In no way can or does the act of procreation bestow previously ignorant or uninformed parents with an understanding of complicated medical issues. Doctors may not know everything, but they do know something. It takes a long, long time and a lot of hard, hard work to earn the title of “doctor”.
It makes no sense to take advice on important medical decisions from a person with no medical knowledge, while ignoring advice received from someone with extensive medical knowledge, simply because you understand that knowledge to be incomplete.
Myth #5: The MMR causes autism.
I was really tempted to ignore this one, or just make a snarky remark. Some people still buy this tripe though, so one last time:
- There is no link between MMR and autism.
- THERE IS NO LINK BETWEEN MMR AND AUTISM.
- The Wakefield Study, which kicked off this whole MMR/Autism debacle, has long-since been discredited and debunked.
- When I say discredited, I don’t just mean that Wakefield got it wrong. This wasn’t just bad science – the data was faked.
- If there were a link between MMR and autism, we would expect to see autism rates decline as MMR vaccinations decline. We don’t.
Myth #6: Individual shots for measles, mumps and rubella are safer than the MMR.
Vaccination is an invasive procedure, in that it involves sticking tiny metal tubes through your skin. Any invasive procedure carries risk of infection. Bacteremia, for example. You wouldn’t want to accidentally get bacteria in the blood because someone was a bit sloppy with the hygiene procedures that day.
MMR isn’t just a single shot, it takes two doses to get the best effect. That’s two chances for someone to be sloppy with a needle. If you are going to have three separate vaccinations for measles, mumps and rubella – then you need to have six shots overall. That’s six chances for someone to be sloppy with a needle. You’ve just tripled your risk.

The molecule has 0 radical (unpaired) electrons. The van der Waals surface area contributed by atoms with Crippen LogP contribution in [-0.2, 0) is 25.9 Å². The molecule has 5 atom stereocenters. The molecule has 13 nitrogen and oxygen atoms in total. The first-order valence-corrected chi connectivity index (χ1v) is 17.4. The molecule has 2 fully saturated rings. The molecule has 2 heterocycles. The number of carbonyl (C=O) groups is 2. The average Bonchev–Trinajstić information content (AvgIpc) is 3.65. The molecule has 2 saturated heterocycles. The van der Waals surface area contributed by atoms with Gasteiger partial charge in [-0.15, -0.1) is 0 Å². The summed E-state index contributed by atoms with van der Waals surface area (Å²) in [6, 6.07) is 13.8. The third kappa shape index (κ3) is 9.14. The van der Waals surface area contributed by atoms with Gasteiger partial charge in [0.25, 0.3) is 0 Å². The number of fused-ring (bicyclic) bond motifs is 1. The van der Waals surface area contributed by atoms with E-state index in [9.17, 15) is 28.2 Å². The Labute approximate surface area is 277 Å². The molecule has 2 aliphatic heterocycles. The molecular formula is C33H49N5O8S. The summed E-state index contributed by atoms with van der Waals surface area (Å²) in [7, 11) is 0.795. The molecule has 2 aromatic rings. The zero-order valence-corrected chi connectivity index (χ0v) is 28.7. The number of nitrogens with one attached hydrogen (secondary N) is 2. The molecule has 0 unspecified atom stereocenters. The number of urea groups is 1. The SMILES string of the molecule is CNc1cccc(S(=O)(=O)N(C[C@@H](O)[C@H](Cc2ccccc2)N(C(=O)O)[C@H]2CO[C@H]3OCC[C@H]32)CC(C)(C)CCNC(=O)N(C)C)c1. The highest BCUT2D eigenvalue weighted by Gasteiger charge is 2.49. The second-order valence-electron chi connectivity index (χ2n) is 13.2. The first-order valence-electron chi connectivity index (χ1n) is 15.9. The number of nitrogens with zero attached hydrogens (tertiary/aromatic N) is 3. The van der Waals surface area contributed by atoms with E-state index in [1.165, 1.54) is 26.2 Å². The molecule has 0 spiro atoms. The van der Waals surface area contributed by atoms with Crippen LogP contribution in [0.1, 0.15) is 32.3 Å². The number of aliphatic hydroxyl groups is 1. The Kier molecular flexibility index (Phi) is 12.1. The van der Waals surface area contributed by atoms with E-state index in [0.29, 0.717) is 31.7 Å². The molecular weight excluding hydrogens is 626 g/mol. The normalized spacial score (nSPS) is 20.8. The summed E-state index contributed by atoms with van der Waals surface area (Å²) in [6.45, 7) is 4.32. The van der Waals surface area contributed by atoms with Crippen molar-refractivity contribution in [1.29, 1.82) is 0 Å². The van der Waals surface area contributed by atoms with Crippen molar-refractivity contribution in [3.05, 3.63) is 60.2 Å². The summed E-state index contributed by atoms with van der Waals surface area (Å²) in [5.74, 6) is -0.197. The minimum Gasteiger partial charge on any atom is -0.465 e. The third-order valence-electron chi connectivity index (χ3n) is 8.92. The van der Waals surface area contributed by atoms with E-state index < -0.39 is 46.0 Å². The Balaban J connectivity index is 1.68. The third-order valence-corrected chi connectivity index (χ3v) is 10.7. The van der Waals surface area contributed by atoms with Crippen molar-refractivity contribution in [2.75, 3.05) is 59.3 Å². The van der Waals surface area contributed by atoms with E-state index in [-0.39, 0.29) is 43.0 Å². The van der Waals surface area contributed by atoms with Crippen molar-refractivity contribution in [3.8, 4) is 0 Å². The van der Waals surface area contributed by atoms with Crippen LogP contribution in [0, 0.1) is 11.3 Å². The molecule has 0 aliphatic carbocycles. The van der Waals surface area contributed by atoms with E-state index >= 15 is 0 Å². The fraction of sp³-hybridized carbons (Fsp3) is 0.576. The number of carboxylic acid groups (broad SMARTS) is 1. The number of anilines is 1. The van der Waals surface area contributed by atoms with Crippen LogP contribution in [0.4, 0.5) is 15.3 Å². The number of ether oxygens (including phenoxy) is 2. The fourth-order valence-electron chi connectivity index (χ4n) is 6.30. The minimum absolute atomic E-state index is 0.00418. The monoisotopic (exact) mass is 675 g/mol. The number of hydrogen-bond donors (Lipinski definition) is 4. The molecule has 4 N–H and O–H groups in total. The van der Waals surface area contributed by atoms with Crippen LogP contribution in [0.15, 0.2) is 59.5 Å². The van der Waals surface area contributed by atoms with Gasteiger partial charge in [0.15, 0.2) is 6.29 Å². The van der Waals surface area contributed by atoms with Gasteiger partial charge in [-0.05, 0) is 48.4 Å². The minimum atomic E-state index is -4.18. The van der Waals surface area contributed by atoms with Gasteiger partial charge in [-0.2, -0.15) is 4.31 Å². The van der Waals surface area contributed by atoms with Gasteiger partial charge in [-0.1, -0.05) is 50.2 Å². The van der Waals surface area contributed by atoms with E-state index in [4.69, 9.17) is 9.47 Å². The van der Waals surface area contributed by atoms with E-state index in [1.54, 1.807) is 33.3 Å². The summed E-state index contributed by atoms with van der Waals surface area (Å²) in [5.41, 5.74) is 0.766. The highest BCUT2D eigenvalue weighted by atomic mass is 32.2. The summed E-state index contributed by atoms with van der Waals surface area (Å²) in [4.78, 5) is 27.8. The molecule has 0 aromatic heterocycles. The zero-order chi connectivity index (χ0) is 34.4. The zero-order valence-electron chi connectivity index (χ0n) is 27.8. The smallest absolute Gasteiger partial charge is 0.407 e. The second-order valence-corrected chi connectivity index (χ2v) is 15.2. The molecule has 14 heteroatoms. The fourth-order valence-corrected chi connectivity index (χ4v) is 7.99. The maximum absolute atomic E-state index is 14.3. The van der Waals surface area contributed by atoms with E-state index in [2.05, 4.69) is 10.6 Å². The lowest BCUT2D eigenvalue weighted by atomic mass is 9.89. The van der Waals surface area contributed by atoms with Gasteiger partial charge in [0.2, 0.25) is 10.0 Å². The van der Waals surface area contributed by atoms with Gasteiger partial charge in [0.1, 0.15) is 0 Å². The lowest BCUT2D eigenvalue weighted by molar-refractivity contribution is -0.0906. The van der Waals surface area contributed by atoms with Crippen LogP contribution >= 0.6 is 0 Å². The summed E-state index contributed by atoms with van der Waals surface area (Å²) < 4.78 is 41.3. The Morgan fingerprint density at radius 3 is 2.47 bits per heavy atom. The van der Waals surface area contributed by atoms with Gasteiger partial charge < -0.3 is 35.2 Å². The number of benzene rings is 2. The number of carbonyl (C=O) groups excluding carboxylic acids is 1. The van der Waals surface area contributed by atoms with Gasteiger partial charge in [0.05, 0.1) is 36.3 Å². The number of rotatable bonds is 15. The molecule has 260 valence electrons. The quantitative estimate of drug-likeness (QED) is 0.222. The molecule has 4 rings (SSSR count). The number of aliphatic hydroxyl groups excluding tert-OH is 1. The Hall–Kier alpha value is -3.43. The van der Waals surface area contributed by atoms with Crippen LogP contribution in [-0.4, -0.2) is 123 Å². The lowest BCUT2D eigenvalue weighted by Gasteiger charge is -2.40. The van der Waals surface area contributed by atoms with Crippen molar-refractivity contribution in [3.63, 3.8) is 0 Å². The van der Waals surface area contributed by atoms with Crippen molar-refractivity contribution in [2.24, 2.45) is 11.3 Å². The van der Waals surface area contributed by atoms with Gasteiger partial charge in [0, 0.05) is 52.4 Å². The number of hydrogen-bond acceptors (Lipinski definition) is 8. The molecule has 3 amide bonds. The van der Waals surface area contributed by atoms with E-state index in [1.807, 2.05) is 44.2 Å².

Plus, these shots need to be spread out! So it will take longer for the child to obtain the same level of immunity they would have had from the MMR. Who knows what could have happened to them in that time? Maybe Mean Machine will follow someone back from vacation and pick on your kid before he’s spent enough time in the gym to know what he is doing.
AND! Six shots means six trips to the doctor. Who has time to take six trips to the doctor? Six mornings off work? You’ve got to be kidding. Think how easy it would be to “forget” one or two of those mornings off work… and all of a sudden little Tony Lazymum is suffering psychoneurological deterioration as a result of subacute sclerosing panencephalitis.
Two trips to the doctor instead of six is more manageable. Parents are less likely to skip shots and then there greater chance of everyone getting the right shots at the right time to protect them.
Myth #7: Vaccination is a conspiracy of Big Science to reduce the population.
Now this is one where I can just leave a snarky comment.
Hahahahahahahahahaha hahahahahahahahahahaha hahahahahaha hahahahah haha hahahahahahahaha!